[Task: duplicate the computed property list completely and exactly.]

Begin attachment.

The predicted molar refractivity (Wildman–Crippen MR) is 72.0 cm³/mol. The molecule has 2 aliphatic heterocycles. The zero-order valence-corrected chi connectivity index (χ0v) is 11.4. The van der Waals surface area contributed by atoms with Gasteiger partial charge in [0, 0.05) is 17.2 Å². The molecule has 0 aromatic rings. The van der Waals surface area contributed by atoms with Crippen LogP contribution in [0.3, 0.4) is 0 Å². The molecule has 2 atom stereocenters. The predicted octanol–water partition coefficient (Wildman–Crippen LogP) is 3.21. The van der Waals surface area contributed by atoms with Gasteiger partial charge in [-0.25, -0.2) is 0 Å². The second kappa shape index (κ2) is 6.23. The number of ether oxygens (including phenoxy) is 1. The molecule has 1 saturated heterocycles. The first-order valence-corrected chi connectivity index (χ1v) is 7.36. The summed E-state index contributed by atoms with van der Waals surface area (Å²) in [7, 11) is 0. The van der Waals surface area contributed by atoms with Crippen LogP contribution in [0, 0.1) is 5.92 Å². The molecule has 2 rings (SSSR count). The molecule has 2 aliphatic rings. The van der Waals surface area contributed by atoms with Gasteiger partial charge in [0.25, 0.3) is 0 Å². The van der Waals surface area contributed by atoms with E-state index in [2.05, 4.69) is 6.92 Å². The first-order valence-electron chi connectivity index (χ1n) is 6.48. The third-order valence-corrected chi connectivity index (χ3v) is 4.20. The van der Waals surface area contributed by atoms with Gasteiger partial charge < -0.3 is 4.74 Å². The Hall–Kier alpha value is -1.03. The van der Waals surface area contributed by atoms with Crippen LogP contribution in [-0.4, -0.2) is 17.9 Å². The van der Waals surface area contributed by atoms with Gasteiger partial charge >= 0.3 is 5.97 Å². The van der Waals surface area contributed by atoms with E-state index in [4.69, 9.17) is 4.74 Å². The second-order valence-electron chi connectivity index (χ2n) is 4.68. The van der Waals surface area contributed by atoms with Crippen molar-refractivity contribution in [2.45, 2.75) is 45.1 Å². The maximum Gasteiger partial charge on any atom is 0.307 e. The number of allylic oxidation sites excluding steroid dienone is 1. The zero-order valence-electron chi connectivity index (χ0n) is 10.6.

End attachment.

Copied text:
The predicted molar refractivity (Wildman–Crippen MR) is 72.0 cm³/mol. The molecule has 2 aliphatic heterocycles. The zero-order valence-corrected chi connectivity index (χ0v) is 11.4. The van der Waals surface area contributed by atoms with Gasteiger partial charge in [0, 0.05) is 17.2 Å². The molecule has 0 aromatic rings. The van der Waals surface area contributed by atoms with Crippen LogP contribution in [0.3, 0.4) is 0 Å². The molecule has 2 atom stereocenters. The predicted octanol–water partition coefficient (Wildman–Crippen LogP) is 3.21. The van der Waals surface area contributed by atoms with Gasteiger partial charge in [-0.25, -0.2) is 0 Å². The second kappa shape index (κ2) is 6.23. The number of ether oxygens (including phenoxy) is 1. The molecule has 1 saturated heterocycles. The first-order valence-corrected chi connectivity index (χ1v) is 7.36. The summed E-state index contributed by atoms with van der Waals surface area (Å²) in [7, 11) is 0. The van der Waals surface area contributed by atoms with Crippen LogP contribution in [0, 0.1) is 5.92 Å². The molecule has 2 rings (SSSR count). The molecule has 2 aliphatic rings. The van der Waals surface area contributed by atoms with Gasteiger partial charge in [0.25, 0.3) is 0 Å². The van der Waals surface area contributed by atoms with E-state index in [2.05, 4.69) is 6.92 Å². The first-order valence-electron chi connectivity index (χ1n) is 6.48. The third-order valence-corrected chi connectivity index (χ3v) is 4.20. The van der Waals surface area contributed by atoms with Gasteiger partial charge < -0.3 is 4.74 Å². The Hall–Kier alpha value is -1.03. The van der Waals surface area contributed by atoms with Crippen LogP contribution in [-0.4, -0.2) is 17.9 Å². The van der Waals surface area contributed by atoms with Gasteiger partial charge >= 0.3 is 5.97 Å². The van der Waals surface area contributed by atoms with E-state index in [4.69, 9.17) is 4.74 Å². The second-order valence-electron chi connectivity index (χ2n) is 4.68. The van der Waals surface area contributed by atoms with Crippen molar-refractivity contribution in [2.45, 2.75) is 45.1 Å². The maximum Gasteiger partial charge on any atom is 0.307 e. The number of allylic oxidation sites excluding steroid dienone is 1. The zero-order valence-electron chi connectivity index (χ0n) is 10.6.